Patrice Riemens on Tue, 6 May 2014 16:46:31 +0200 (CEST)

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<nettime> Ippolita Collective, In the Facebook Aquarium Part Two,

Ippolita Collective, In the Facebook Aquarium Part Two, section #3

A Note and a Request for Comment: on 'libertarism'

As you will see I am using that world to give a name to the libertarian
ideology, but after a discussion with the authors it turns out to be a
neologism - in English. Or if you like, a gallicism/batavism - since both
French and Dutch language use the word 'libertarisme'. French, according
to Wikipedia, even with the luxury of both a left-wing ('libertaire') and
a right-wing ('libertarien') flavor - libertarisme in Dutch is solely
'anarcho-capitalist', apparently ;-) Now the Ippolita Collective folks
seem to prefer the word 'libertarianism', which I find a bit ... cluncky.
So I am not convinced - yet. What do _you_ think? (This is basically a
'Quick-and-Dirty translation, remenber?)

Technological Darwinism from the Paypal Mafia to Facebook: the resistible
rise of anarcho-capitalism.

Following this disgression, a necessary one so as to give some economic
and political context to our argument, let's turn back to social networks,
and more specifically, to Facebook. It is no secret that Facebook belongs
to the libertarian galaxy in the US - it can even be said to belong to its
hard-core anarcho-capitalist wing. Big European newspapers covered this
issue already years ago [12].  This story holds, at first glance, little
relevance to the Facebook saga, but in fact it is of crucial import,
because it shows that the world's largest social network is actually part
of a much larger strategy, which, at the very last, is geared towards the
viral propagation of libertarism-inspired values and practices.

In the first part of this book, we have used Facebook as an example of a
social network whose modus operandi stands very far from the way we
perceive things. This does not mean that the other big social media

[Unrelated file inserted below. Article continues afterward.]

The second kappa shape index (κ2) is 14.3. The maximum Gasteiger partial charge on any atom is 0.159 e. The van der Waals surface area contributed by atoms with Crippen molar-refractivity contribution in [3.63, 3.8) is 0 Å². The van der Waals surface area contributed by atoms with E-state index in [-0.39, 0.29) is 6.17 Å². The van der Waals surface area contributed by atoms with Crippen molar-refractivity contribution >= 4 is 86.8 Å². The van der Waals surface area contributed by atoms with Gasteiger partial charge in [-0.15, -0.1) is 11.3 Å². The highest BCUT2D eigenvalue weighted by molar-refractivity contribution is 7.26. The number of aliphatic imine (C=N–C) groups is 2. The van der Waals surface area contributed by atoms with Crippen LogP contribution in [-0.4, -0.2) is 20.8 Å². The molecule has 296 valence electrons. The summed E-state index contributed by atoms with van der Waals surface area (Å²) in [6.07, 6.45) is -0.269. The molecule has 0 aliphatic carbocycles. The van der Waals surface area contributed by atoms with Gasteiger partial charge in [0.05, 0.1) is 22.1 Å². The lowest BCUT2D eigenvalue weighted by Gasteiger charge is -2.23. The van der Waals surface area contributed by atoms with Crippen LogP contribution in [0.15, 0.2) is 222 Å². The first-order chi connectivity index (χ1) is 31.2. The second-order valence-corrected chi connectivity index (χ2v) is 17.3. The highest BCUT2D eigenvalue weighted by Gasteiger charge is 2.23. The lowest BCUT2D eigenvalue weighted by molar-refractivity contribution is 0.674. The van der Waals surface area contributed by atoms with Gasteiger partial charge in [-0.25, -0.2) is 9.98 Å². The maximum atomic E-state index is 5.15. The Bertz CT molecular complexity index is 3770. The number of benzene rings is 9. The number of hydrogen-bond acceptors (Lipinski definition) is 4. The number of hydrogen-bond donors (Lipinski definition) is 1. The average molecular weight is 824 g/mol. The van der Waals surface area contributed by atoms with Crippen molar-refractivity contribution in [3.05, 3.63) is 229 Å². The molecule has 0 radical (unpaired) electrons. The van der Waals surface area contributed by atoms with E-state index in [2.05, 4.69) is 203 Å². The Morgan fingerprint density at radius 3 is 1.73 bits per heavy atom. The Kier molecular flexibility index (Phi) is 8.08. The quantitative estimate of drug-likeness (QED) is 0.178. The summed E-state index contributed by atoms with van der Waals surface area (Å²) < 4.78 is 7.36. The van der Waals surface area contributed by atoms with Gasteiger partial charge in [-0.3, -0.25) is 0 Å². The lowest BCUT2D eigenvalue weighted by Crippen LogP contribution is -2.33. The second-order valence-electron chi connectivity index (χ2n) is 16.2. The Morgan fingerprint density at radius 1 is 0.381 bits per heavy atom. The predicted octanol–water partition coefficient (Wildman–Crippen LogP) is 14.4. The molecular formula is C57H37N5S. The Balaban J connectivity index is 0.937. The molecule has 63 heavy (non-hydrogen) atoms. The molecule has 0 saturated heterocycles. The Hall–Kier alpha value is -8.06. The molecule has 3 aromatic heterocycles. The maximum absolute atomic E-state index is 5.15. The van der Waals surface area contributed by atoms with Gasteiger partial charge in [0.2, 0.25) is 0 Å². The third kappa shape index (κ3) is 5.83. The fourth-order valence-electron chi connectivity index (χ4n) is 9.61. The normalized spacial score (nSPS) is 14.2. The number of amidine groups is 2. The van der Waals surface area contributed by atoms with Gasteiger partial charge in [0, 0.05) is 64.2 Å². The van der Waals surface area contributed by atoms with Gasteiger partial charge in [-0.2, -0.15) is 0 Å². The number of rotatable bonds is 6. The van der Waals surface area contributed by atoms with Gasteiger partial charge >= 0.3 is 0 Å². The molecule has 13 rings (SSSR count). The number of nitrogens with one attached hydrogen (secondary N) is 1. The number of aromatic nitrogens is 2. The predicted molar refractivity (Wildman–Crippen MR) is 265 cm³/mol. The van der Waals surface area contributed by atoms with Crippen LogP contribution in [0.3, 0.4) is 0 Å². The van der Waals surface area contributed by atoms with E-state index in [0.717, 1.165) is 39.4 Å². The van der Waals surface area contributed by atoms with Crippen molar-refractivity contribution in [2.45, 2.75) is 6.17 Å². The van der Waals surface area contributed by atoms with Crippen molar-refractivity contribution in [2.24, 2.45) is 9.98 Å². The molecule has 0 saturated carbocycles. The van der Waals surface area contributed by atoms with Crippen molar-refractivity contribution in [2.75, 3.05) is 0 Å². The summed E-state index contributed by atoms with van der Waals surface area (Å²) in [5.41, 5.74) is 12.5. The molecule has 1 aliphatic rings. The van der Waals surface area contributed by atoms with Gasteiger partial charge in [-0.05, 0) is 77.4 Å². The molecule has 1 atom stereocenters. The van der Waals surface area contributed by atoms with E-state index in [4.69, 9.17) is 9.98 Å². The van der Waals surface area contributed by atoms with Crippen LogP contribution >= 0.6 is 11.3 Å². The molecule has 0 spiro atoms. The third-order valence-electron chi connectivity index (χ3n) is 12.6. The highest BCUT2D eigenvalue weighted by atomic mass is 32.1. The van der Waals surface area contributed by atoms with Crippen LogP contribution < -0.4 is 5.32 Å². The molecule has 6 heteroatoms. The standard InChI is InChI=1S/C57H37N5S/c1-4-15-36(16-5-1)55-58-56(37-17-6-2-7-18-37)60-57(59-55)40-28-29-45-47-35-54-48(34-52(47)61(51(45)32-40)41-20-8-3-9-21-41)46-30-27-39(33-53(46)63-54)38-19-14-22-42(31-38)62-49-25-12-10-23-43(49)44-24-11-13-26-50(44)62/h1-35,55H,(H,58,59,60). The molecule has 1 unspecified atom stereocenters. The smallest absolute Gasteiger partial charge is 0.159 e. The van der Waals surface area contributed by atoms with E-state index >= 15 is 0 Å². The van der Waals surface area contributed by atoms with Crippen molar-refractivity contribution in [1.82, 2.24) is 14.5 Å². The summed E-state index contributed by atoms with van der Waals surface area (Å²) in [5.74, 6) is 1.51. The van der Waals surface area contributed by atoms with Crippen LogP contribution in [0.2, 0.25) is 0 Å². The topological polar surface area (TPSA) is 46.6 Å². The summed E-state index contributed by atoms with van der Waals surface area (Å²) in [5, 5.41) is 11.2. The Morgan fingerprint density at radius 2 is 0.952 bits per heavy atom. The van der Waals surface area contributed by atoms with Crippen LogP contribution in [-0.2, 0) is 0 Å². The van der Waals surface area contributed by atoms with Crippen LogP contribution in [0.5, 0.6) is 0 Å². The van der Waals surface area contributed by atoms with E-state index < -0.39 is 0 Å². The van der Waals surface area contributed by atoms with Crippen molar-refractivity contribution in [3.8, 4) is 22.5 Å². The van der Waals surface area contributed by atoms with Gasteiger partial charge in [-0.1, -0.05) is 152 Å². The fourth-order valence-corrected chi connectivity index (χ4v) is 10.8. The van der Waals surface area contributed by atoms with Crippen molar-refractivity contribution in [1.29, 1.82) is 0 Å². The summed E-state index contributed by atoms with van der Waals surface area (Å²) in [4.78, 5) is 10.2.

(Twitter, LinkedIn, Google+ etc.) come out scot-free in our analysis. What
holds true for Facebook also holds true for the others, despite the vast
differences in terms of targeted demographics, but also as regard to their
respective histories and their impact on society. In order to streamline
somewhat our analysis we are going to focus on Peter Thiel, the
zillionaire champion of anarcho-capitalism. Note that not all social media
are as closely linked to anarcho-capitalism as Facebook is, but just like
Facebook stands for the quintessence of on-line sociality, so is Peter
Thiel an iconic representative of the spirit of libertarism  within a
large number of capitalist (ad)ventures born in Silicon valley - and a key
figure to understand  the way it functions.

As (the very) first 'angel' investor in Facebook with a five lakhs US$
checkoff in 2004, Peter Thiel now holds 3% of Facebook's shares. Thiel 
made his name as celebrity /venture capitalist/ in the Bay Area - he
manages, among others the Clarion capital hedge fund (with a $ 3bn
portfolio) and  also the Founders Fund /venture fund. Born in Frankfurt am
Main (Germany) in the late sixties, he went to study at Stanford, the
well-known cradle of Californian ueber-capitalism. At 46, Peter Thiel is
amongst the 400 richest men on the planet [13]. He contributed generously
to ultra-right, libertarian Congressman Ron Paul's presidential campaign
fund when he stood up against George Bush in the republican primaries. He
is also member of the Bilderberg Group, officially a yearly conference
gathering of influential politicians, military people, industrialists and
bankers discussing the planet's problems. And he has also forcefully
expressed his political opinions on the Cato Institute's Cato Unbound blog

One of Tiel's pet projects is the framing of a radical critique of the
social and political set-up of the United States and, by extension and
pars pro toto, of the whole western value system, this since the United
States are the standard-bearers of freedom worldwide and, also the best